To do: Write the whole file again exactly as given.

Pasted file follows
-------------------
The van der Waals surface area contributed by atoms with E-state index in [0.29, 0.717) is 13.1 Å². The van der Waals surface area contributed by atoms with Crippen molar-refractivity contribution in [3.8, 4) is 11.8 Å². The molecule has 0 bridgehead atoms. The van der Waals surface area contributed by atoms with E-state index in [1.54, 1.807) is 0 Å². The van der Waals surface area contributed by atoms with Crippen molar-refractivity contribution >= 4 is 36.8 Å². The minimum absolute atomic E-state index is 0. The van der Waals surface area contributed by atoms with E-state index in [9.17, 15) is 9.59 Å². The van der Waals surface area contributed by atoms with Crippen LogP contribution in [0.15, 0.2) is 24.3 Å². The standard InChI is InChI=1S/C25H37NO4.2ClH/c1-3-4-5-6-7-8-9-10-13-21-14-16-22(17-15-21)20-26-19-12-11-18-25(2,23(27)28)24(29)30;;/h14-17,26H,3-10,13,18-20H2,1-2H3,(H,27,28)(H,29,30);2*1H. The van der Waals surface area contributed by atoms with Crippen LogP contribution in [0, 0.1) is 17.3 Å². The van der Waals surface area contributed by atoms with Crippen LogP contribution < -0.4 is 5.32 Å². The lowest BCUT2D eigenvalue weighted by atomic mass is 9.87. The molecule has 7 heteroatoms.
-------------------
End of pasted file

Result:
The van der Waals surface area contributed by atoms with E-state index in [0.29, 0.717) is 13.1 Å². The van der Waals surface area contributed by atoms with Crippen molar-refractivity contribution in [3.8, 4) is 11.8 Å². The molecule has 0 bridgehead atoms. The van der Waals surface area contributed by atoms with E-state index in [1.54, 1.807) is 0 Å². The van der Waals surface area contributed by atoms with Crippen molar-refractivity contribution >= 4 is 36.8 Å². The minimum absolute atomic E-state index is 0. The van der Waals surface area contributed by atoms with E-state index in [9.17, 15) is 9.59 Å². The van der Waals surface area contributed by atoms with Crippen LogP contribution in [0.15, 0.2) is 24.3 Å². The standard InChI is InChI=1S/C25H37NO4.2ClH/c1-3-4-5-6-7-8-9-10-13-21-14-16-22(17-15-21)20-26-19-12-11-18-25(2,23(27)28)24(29)30;;/h14-17,26H,3-10,13,18-20H2,1-2H3,(H,27,28)(H,29,30);2*1H. The van der Waals surface area contributed by atoms with Crippen LogP contribution in [0, 0.1) is 17.3 Å². The van der Waals surface area contributed by atoms with Crippen LogP contribution < -0.4 is 5.32 Å². The lowest BCUT2D eigenvalue weighted by atomic mass is 9.87. The molecule has 7 heteroatoms.